The infernal light.
Tom lowered his hat against the sharp sun. The once-golden fields of wheat on either side of the road hung beaten and bleached to a white that burned the eyes. His father said it was the worst dry he could remember, and the old folks of the village warned the big dry of 1439, the Devil’s Breath, had started with the same maddening weeks of hot winds from the southeast. A poor harvest meant less money in the village, fewer favors offered with meaner terms—and a shortage of grain over the long winter meant more deaths. Even Mother Nature was against them. As if there weren’t already too many problems in these alien days.
He continued along the dusty road towards the church, absently avoiding the deep, rock-hard wheel ruts. He stopped outside the churchyard and gazed further down Hole Road, between the oak trees losing their leaves early from the dry. Poor Spooky, he thought, peering into the dark shadows of Alice Holt Forest where his problems had begun. Two weeks ago the aliens chose to play their hand, but if he was honest, the signs—the crop circles, the wolves in Pember Forest twenty miles away, the missing young men, showed the aliens had been here for much longer.
He’d only ever seen one, but nobody—alien or not, would travel through outer space on their own. He’d survived their test, but that single event had changed him from a gamekeeper who hunted prey to being the prey of a far-superior hunter. Although he was the biggest man around these parts—two inches taller than his father, not as broad but that would come, he was small compared to the alien hunter. Quick reactions could overcome any physical disadvantage in hand to hand combat, but he stood no chance against an opponent who could turn invisible. He had to run. If only it was that simple.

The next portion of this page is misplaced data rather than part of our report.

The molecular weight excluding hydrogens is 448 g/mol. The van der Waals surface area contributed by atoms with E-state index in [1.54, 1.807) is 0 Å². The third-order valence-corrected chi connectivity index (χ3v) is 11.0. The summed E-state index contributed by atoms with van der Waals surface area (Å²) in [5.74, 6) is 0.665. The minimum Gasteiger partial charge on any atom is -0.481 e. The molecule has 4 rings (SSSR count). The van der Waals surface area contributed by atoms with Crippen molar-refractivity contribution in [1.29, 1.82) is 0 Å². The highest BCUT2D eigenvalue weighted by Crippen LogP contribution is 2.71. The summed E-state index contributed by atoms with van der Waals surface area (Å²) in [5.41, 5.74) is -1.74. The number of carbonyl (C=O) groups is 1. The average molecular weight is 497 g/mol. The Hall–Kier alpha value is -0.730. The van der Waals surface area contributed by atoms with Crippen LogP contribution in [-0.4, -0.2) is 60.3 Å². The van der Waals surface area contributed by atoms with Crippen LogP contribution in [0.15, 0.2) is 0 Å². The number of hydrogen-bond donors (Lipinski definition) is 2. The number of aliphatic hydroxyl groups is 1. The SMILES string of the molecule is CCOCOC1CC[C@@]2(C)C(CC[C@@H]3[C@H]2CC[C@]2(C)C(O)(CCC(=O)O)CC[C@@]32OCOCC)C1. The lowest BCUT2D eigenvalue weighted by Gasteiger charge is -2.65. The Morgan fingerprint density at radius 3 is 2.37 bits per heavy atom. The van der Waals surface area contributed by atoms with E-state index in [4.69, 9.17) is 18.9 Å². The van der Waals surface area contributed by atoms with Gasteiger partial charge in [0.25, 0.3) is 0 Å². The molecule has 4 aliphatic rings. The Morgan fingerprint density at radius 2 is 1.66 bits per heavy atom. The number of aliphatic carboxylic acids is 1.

He tucked his shirt in tidily and ran his thumbs up and down under his braces, wriggling his trousers straight. He spun his walking staff and pointed to the tall cocksfoot grass moving a hundred yards away on the side of the road, even though it was too early in the day for the hot winds from the southeast. Twenty-two years old in two days’ time and his normal life was over.
He opened the churchyard gate and stopped by the rotting wooden crosses in the cemetery. His sister who died when a few months old, his brother; James aged four from pneumonia; George killed by a horse kick when he was a toddler in the wrong place at the wrong time. There was a cross for Frank, but it was in remembrance only as he never came back from the war. Blown to pieces by a cannonball. All his siblings were born before him, lived a few short years and died. He was the last in the bloodline of William and Mary Ryder.
The crosses, overgrown with broken stalks of sun-withered grass, were for the lucky few who’d been loved enough in life to have a final, gentle place of rest, unlike the hundreds who’d died a century and a half ago in the Black Death and were thrown into the sunken trenches behind the cemetery, covered over with lime, and swept from the mind by the passage of time. At least they were at peace.